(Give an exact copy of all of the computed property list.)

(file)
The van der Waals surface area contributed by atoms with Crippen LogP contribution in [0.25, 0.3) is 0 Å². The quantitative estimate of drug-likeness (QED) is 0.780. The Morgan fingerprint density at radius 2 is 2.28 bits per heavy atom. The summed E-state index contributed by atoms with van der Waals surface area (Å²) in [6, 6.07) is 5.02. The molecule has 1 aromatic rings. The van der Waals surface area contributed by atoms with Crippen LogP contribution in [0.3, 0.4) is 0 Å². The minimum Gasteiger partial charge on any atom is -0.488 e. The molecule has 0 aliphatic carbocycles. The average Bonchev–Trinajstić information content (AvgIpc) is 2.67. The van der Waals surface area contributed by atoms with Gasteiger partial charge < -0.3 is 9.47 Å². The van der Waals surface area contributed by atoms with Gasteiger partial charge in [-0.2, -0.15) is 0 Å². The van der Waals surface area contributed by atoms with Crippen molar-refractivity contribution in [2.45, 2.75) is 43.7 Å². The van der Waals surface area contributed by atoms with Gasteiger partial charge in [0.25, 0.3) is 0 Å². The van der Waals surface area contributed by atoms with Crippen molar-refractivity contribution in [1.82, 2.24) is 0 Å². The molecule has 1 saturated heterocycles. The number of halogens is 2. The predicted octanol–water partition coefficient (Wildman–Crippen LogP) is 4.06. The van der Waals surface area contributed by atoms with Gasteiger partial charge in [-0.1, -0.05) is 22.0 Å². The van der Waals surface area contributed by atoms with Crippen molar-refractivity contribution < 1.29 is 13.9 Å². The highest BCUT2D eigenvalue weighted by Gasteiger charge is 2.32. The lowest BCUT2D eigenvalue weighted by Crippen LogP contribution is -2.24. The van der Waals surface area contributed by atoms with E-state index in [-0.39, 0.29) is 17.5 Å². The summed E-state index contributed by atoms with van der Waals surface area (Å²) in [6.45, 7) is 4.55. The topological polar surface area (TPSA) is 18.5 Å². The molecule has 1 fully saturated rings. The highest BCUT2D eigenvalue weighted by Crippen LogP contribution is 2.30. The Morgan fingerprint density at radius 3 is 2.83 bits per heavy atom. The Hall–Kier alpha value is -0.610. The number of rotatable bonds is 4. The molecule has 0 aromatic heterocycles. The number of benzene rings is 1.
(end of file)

The van der Waals surface area contributed by atoms with Crippen LogP contribution in [0.25, 0.3) is 0 Å². The quantitative estimate of drug-likeness (QED) is 0.780. The Morgan fingerprint density at radius 2 is 2.28 bits per heavy atom. The summed E-state index contributed by atoms with van der Waals surface area (Å²) in [6, 6.07) is 5.02. The molecule has 1 aromatic rings. The van der Waals surface area contributed by atoms with Crippen LogP contribution in [0.3, 0.4) is 0 Å². The minimum Gasteiger partial charge on any atom is -0.488 e. The molecule has 0 aliphatic carbocycles. The average Bonchev–Trinajstić information content (AvgIpc) is 2.67. The van der Waals surface area contributed by atoms with Gasteiger partial charge < -0.3 is 9.47 Å². The van der Waals surface area contributed by atoms with Gasteiger partial charge in [-0.2, -0.15) is 0 Å². The van der Waals surface area contributed by atoms with Crippen molar-refractivity contribution in [2.45, 2.75) is 43.7 Å². The van der Waals surface area contributed by atoms with Gasteiger partial charge in [0.25, 0.3) is 0 Å². The van der Waals surface area contributed by atoms with Crippen molar-refractivity contribution in [1.82, 2.24) is 0 Å². The molecule has 1 saturated heterocycles. The number of halogens is 2. The predicted octanol–water partition coefficient (Wildman–Crippen LogP) is 4.06. The van der Waals surface area contributed by atoms with Gasteiger partial charge in [-0.1, -0.05) is 22.0 Å². The van der Waals surface area contributed by atoms with Crippen molar-refractivity contribution < 1.29 is 13.9 Å². The highest BCUT2D eigenvalue weighted by Gasteiger charge is 2.32. The lowest BCUT2D eigenvalue weighted by Crippen LogP contribution is -2.24. The van der Waals surface area contributed by atoms with E-state index in [-0.39, 0.29) is 17.5 Å². The summed E-state index contributed by atoms with van der Waals surface area (Å²) in [6.45, 7) is 4.55. The topological polar surface area (TPSA) is 18.5 Å². The molecule has 1 fully saturated rings. The highest BCUT2D eigenvalue weighted by Crippen LogP contribution is 2.30. The Morgan fingerprint density at radius 3 is 2.83 bits per heavy atom. The Hall–Kier alpha value is -0.610. The number of rotatable bonds is 4. The molecule has 0 aromatic heterocycles. The number of benzene rings is 1.